The current thinking about employee engagement is somewhat misguided since leaders tend to get all of the blame for having disengaged employees. Missing from this perspective is the fact that team members also bear some responsibility for where they fall on the disengagement-engagement continuum. All leaders can do is create an environment conducive to team… Read more »
One important component of the Rocket Model© is Buy-In, which concerns the degree to which leaders and members are committed to and engaged in team goals, roles, norms, and success. There is an important difference between member commitment and engagement. A United States Marine corporal may be very committed to The Corps and protecting the… Read more »
Teams have many norms, some of which might involve safety, expected work hours, e-mail inquiry response times, or meeting attendance. Research shows that some norms are more important than others; the rules governing a team’s operating rhythm, communication, decision-making, and accountability norms have the biggest impact on team cohesiveness and performance.
Norms are unwritten rules that guide human behavior. Examples include elevator and airport security line etiquette. Most people “know” what to do when entering an elevator full of strangers: enter the elevator, face the door, don’t make eye contact or engage in conversation, and leave quickly when reaching the desired floor. In airport security lines:… Read more »
She’s the idea woman, the visionary, the one with incense in her office and flowers in her hair. She doesn’t just think outside the box, she lives her life outside the box. Sure, her methods may be a bit unorthodox, but you have to dream big things to do big things.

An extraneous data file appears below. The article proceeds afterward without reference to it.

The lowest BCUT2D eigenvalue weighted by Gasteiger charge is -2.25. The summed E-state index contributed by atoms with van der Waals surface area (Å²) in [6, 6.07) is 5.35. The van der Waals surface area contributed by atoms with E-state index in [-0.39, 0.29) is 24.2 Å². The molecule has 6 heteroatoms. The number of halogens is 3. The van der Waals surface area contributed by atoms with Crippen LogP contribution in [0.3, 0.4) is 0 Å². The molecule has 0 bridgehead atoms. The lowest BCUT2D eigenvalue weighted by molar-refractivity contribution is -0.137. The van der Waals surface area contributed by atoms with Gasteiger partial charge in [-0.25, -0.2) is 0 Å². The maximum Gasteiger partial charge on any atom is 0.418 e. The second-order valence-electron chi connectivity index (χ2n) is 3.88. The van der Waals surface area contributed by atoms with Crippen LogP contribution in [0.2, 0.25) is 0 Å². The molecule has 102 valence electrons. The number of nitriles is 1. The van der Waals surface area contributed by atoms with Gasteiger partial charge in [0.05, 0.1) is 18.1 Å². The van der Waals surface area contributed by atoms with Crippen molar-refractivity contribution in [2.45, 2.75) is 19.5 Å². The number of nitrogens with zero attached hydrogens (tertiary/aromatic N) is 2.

In the face of ever-shrinking budgets and less resources to devote to employee development, many companies face a similar problem: providing current and potential leadership with critical professional development opportunities.
We’re excited to welcome new members to the Hogan family!
Strong leadership is a crucial ingredient for a successful company. With highly qualified people at the top, the entire organization is more likely to outperform the competition and hold on to their most talented employees. Yet, many organizations lack a tried-and-true method for identifying and developing those employees who show leadership potential.
He’s the charmer, the mischief-maker, the thrill-seeker. For him, spontaneity is the spice of life. Sure, his impulsiveness may occasionally find him climbing aboard a sinking ship, but you don’t mind bailing him out again, right?